SNAP is authorized through the farm bill, the Senate version of which was passed by the Agriculture Committee Tuesday afternoon. With their counterparts in the GOP-controlled House set to mark up their own farm bill tomorrow – complete with those nearly $21 billion in cuts to SNAP – the Ag Committee senators agreed to $4.1 billion in SNAP cuts on a 15-5 vote.
But while the Senate bill’s cuts to SNAP and increases to crop insurance subsidies represent misplaced priorities, the forthcoming bill from House Agriculture Committee Chairman Frank Lucas (R-OK) makes the Senate’s food aid cuts look piddling. As CBPP explained this week, Lucas’s bill would boot nearly 2 million Americans off SNAP – and it targets the food aid program for more than half of its total cuts:
The proposed legislation would cut the Supplemental Nutrition Assistance Program (SNAP, formerly known as the Food Stamp Program) by almost $21 billion over the next decade, eliminating food assistance to nearly 2 million low-income people, mostly working families with children and senior citizens. The proposal reduces total farm bill spending by an estimated $39.7 billion over ten years, so more than half of its cuts come from SNAP.
Lucas’ bill achieves these cuts primarily by repealing a provision of SNAP that allows states to include citizens whose disposable income (after child care expenses, for example) falls below the poverty line, even if their gross incomes are slightly above the SNAP cutoff, or 130 percent of the poverty line. In other words, it targets millions of working poor and elderly who rely on federal food aid and returns them to an actuarial trap of ineligibility.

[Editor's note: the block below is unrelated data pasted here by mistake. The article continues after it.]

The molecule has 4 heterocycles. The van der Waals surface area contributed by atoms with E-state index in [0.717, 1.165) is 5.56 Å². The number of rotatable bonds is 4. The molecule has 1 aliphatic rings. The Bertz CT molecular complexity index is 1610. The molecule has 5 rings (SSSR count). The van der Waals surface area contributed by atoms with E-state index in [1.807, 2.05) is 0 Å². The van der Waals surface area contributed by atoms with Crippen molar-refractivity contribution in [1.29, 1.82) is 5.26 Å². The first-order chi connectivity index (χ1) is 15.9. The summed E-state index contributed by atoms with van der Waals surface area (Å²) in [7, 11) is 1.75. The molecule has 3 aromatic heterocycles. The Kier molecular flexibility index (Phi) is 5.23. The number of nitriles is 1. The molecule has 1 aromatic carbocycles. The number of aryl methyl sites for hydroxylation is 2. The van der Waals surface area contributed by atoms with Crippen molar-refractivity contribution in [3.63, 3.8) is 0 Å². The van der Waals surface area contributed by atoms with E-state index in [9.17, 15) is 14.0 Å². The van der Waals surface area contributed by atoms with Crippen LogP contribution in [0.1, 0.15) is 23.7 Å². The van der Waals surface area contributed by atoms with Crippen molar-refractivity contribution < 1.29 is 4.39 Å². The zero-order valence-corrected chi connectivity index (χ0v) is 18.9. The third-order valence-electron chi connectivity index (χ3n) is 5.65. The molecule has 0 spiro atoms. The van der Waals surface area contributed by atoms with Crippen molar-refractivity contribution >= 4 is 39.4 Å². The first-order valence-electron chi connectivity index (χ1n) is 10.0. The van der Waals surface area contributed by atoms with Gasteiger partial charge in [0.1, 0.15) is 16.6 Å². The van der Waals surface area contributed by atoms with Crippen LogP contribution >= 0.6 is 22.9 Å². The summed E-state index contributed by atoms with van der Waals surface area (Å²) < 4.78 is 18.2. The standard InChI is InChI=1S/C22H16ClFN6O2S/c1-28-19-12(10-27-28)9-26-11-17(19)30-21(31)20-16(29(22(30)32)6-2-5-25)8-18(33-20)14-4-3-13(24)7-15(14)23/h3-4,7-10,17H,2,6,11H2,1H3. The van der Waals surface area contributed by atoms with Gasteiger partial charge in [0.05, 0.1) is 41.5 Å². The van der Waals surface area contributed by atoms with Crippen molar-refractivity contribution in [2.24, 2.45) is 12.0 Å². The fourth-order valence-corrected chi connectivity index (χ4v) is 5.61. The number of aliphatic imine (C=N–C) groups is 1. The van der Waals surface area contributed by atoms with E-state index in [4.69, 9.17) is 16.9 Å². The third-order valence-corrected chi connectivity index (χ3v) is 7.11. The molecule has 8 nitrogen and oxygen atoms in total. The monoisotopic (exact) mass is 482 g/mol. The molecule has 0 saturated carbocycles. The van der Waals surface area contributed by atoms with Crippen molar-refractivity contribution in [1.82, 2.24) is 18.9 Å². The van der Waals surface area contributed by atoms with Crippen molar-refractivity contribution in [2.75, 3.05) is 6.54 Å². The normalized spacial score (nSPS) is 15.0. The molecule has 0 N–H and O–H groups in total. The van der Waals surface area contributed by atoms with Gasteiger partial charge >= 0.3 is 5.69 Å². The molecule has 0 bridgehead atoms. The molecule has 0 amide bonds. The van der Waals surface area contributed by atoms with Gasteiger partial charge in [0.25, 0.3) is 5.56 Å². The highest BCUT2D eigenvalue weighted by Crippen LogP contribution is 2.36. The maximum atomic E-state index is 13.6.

This year’s proposed bill cuts SNAP even more heavily than the one Lucas’s committee approved in 2012. While Rep. Steve King (R-IA) recently said the proposed cuts would go unnoticed spread over a decade, the struggling Rhode Islanders profiled in March by The Washington Post would likely disagree.
Regardless of the magnitude, the rationale behind cutting food aid has never made good sense. The program’s expenditures ebb and flow along with the overall poverty rate itself and remain elevated because economic growth remains too slow nearly four years after the official end of the Great Recession. If Republicans want to greatly reduce SNAP expenditures in a way recipients won’t notice, the answer is economic growth.